Two decades into the Apartheid era, Ophir provided an alternative perspective, feeding the need for a subversive, experimental poetry journal that rejected the totalitarian views of the time.

In 1965 a group of academics from UNISA, including Michael Macnamara, Ridley Beeton and Peter Horn, perceived a need for a magazine that promoted experimental poetry that a number of staff members were actively writing at the time. Horn took the helm by convincing various academic departments, encompassing all the languages, Philosophy, and Fine Art to get involved with the proposed publication. Alongside experimental poetry, theory and critical commentary about poetry were proposed as the core content for the journal. Beeton abandoned the idea as too ambitious and thought that the university would never support it. Macnamara and Horn would continue on, accompanied by Walter Saunders and Phil du Plessis, and published a journal independently, sans the support of the institution. This predominantly Pretoria-based group (Horn was in Empangeni, Zululand) understood that the magazine had to be vastly different from established poetry journals of the time, such as New Coin.

After various discussions about the way forward for the proposed publication, it was decided that Ophir would be the moniker that the publication would adopt and that it needed to be produced by a select group of independent writers. Published in Pretoria, the name recalls a port mentioned in the Bible, made popular as the place where King Solomon received his gold, silver, and other sources of his vast wealth. The title is also thought to be inspired by John Masefield’s poem, Cargoes, wherein the end of the first line mentions Ophir, critically charged with colonial undertones.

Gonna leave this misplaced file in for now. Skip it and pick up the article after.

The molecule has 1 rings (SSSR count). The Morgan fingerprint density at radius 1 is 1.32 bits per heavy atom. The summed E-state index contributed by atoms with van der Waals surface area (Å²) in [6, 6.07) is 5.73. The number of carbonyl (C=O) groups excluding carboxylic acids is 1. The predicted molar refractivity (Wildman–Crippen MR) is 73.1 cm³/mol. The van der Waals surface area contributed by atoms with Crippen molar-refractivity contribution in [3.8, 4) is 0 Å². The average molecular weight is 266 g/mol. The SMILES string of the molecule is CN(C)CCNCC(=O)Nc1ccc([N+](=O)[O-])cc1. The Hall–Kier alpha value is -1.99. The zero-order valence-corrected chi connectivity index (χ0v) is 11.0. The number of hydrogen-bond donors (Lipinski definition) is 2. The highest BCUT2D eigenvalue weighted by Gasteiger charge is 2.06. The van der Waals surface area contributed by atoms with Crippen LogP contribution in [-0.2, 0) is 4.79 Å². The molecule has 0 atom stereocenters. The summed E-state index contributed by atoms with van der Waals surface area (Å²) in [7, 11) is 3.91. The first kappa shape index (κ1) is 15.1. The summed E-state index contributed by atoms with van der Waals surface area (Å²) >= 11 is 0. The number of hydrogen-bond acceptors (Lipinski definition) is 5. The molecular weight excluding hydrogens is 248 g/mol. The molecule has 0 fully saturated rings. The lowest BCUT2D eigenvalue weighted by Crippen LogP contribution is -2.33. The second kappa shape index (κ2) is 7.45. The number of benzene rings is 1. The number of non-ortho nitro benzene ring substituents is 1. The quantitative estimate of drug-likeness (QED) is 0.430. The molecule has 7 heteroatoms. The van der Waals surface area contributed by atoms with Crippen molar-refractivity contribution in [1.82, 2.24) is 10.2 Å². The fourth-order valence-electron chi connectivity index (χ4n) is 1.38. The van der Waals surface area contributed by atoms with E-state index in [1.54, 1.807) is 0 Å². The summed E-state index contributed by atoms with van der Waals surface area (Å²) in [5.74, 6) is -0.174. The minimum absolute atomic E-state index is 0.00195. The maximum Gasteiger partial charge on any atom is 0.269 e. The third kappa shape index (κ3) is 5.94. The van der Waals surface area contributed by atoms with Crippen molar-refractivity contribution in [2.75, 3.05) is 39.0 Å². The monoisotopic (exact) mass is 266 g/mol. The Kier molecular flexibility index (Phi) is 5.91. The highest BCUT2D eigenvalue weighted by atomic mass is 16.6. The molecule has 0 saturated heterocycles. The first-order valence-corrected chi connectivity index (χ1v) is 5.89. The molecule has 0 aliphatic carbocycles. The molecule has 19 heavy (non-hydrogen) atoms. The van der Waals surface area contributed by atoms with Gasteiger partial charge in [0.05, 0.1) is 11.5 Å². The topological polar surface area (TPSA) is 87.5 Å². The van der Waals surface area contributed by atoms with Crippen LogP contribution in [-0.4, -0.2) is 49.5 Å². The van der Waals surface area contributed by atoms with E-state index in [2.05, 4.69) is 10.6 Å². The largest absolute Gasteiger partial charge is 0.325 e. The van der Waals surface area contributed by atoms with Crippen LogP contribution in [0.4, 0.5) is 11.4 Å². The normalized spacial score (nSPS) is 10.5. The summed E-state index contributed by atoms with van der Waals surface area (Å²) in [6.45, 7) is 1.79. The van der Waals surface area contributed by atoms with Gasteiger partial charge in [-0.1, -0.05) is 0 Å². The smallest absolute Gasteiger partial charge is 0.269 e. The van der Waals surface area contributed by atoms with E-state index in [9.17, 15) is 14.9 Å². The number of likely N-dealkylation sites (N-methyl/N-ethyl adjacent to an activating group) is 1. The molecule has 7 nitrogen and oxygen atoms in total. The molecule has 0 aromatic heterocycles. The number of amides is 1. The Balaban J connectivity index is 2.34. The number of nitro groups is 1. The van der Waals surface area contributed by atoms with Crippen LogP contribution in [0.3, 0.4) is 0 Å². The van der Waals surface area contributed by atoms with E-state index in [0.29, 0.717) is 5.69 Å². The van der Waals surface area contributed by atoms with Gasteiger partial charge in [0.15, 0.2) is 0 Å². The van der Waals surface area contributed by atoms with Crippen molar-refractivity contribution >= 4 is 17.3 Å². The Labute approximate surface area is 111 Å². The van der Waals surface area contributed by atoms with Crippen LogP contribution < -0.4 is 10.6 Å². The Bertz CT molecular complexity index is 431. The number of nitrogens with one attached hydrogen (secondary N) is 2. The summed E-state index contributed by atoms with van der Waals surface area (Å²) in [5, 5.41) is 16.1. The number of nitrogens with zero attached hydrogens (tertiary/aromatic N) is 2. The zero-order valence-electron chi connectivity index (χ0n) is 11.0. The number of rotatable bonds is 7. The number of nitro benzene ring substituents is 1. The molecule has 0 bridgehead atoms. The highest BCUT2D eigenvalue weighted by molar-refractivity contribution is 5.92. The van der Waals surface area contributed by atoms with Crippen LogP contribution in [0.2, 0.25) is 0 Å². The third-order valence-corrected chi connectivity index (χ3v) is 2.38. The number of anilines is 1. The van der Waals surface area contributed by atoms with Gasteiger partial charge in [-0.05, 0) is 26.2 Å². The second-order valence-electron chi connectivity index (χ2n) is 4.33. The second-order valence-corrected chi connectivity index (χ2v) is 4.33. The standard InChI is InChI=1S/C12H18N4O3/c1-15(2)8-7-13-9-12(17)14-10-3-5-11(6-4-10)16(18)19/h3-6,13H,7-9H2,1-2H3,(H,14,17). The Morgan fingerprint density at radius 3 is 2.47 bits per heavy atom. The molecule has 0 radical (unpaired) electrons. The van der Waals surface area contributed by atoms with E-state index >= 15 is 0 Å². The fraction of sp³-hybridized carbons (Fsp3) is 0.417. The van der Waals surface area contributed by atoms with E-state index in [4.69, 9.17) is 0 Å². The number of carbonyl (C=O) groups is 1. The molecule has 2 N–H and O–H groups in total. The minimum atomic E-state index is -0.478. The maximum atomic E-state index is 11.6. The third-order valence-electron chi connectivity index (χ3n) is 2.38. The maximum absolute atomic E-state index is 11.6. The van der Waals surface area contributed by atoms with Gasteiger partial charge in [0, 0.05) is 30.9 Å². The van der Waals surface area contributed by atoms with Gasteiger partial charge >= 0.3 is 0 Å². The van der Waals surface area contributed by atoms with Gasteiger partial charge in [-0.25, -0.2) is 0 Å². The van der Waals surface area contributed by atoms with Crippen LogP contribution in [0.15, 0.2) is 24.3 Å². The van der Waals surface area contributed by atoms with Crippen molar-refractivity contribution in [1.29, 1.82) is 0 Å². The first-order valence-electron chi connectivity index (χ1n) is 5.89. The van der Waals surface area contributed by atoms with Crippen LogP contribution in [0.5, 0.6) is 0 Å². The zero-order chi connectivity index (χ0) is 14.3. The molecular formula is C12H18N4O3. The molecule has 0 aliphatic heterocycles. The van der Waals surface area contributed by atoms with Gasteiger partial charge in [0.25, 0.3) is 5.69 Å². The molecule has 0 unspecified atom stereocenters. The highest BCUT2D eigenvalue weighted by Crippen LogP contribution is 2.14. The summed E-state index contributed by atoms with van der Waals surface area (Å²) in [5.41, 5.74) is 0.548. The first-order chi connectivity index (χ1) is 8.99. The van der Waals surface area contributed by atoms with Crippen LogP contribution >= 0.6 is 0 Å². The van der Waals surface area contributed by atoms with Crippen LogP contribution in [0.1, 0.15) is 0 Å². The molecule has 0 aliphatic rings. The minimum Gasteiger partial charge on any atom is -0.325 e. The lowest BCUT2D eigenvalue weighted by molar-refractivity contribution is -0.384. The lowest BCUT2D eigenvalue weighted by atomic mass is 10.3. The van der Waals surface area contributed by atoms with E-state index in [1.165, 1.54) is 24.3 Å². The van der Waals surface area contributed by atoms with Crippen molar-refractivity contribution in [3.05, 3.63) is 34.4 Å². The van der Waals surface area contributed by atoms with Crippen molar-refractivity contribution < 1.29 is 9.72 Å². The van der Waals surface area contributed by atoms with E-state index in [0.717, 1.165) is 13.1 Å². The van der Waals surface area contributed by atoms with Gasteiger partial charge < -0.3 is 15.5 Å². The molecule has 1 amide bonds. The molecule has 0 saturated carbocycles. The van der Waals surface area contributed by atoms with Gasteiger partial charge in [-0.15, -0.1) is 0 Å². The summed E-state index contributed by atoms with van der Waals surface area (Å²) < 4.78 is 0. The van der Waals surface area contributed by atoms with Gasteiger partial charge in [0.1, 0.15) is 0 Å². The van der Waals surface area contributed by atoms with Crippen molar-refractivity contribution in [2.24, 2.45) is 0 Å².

Horn constructed a hand press in his garage, laboriously inking and printing all 250 copies of the 16-page first issue, which broke before the cover could be printed. The editors had to buy a commercial press to print the cover of the inaugural Ophir. The theme for the first issue was the sea, hence the turquoise cover, which in hindsight looks much like an old government-issue textbook. Perhaps this approach was an attempt at satire, maybe irony, or simply due to financial restrictions. The magazine was comprised mostly of the groups own work and poetry that attracted their interest, notably texts from black poets, and subversive, anti-authoritarian Afrikaans writers. As it was published during the Apartheid era, with quasi-Marxist, anti-authoritarian underpinnings, Ophir’s bilingualism was a deliberate protective measure, a way to disguise dissident writers from the powers that be.